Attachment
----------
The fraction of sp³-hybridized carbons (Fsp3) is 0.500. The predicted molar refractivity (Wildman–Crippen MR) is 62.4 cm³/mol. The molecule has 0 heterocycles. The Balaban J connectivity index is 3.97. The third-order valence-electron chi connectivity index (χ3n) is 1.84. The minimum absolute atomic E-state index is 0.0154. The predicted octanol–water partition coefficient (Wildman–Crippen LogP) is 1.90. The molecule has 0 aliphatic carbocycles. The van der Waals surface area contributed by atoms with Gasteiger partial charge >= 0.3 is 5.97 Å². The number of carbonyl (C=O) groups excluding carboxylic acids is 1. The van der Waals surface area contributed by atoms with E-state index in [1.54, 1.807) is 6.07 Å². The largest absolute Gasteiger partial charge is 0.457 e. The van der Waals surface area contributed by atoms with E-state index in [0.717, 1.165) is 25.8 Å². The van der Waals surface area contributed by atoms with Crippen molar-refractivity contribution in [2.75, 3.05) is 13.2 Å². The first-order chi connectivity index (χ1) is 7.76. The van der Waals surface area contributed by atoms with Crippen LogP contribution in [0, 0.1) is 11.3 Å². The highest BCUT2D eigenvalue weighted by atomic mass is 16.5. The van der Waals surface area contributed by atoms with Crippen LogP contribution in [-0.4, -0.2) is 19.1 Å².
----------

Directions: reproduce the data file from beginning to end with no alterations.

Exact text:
The fraction of sp³-hybridized carbons (Fsp3) is 0.500. The predicted molar refractivity (Wildman–Crippen MR) is 62.4 cm³/mol. The molecule has 0 heterocycles. The Balaban J connectivity index is 3.97. The third-order valence-electron chi connectivity index (χ3n) is 1.84. The minimum absolute atomic E-state index is 0.0154. The predicted octanol–water partition coefficient (Wildman–Crippen LogP) is 1.90. The molecule has 0 aliphatic carbocycles. The van der Waals surface area contributed by atoms with Gasteiger partial charge >= 0.3 is 5.97 Å². The number of carbonyl (C=O) groups excluding carboxylic acids is 1. The van der Waals surface area contributed by atoms with E-state index in [1.54, 1.807) is 6.07 Å². The largest absolute Gasteiger partial charge is 0.457 e. The van der Waals surface area contributed by atoms with E-state index in [0.717, 1.165) is 25.8 Å². The van der Waals surface area contributed by atoms with Crippen molar-refractivity contribution in [2.75, 3.05) is 13.2 Å². The first-order chi connectivity index (χ1) is 7.76. The van der Waals surface area contributed by atoms with Crippen LogP contribution in [0, 0.1) is 11.3 Å². The highest BCUT2D eigenvalue weighted by atomic mass is 16.5. The van der Waals surface area contributed by atoms with Crippen LogP contribution in [-0.4, -0.2) is 19.1 Å².